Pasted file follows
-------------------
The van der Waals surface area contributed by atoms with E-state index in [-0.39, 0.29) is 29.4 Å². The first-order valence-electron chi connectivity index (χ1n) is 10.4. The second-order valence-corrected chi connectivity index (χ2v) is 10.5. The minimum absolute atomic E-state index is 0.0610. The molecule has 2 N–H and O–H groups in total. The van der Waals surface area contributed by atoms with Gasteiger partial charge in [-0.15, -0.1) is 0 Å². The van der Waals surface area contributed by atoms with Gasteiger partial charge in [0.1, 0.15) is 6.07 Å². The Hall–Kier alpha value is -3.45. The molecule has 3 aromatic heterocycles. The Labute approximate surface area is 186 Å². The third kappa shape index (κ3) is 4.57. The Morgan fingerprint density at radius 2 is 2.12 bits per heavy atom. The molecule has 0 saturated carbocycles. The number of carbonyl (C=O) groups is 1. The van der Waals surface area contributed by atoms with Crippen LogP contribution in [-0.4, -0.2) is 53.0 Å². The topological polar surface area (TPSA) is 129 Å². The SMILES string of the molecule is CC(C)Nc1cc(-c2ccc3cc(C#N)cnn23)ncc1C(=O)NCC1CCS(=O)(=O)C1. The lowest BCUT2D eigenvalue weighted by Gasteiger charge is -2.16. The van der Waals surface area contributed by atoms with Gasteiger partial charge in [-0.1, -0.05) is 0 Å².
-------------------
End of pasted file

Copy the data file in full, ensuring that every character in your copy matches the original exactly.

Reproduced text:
The van der Waals surface area contributed by atoms with E-state index in [-0.39, 0.29) is 29.4 Å². The first-order valence-electron chi connectivity index (χ1n) is 10.4. The second-order valence-corrected chi connectivity index (χ2v) is 10.5. The minimum absolute atomic E-state index is 0.0610. The molecule has 2 N–H and O–H groups in total. The van der Waals surface area contributed by atoms with Gasteiger partial charge in [-0.15, -0.1) is 0 Å². The van der Waals surface area contributed by atoms with Gasteiger partial charge in [0.1, 0.15) is 6.07 Å². The Hall–Kier alpha value is -3.45. The molecule has 3 aromatic heterocycles. The Labute approximate surface area is 186 Å². The third kappa shape index (κ3) is 4.57. The Morgan fingerprint density at radius 2 is 2.12 bits per heavy atom. The molecule has 0 saturated carbocycles. The number of carbonyl (C=O) groups is 1. The van der Waals surface area contributed by atoms with Crippen LogP contribution in [-0.4, -0.2) is 53.0 Å². The topological polar surface area (TPSA) is 129 Å². The SMILES string of the molecule is CC(C)Nc1cc(-c2ccc3cc(C#N)cnn23)ncc1C(=O)NCC1CCS(=O)(=O)C1. The lowest BCUT2D eigenvalue weighted by Gasteiger charge is -2.16. The van der Waals surface area contributed by atoms with Gasteiger partial charge in [-0.1, -0.05) is 0 Å².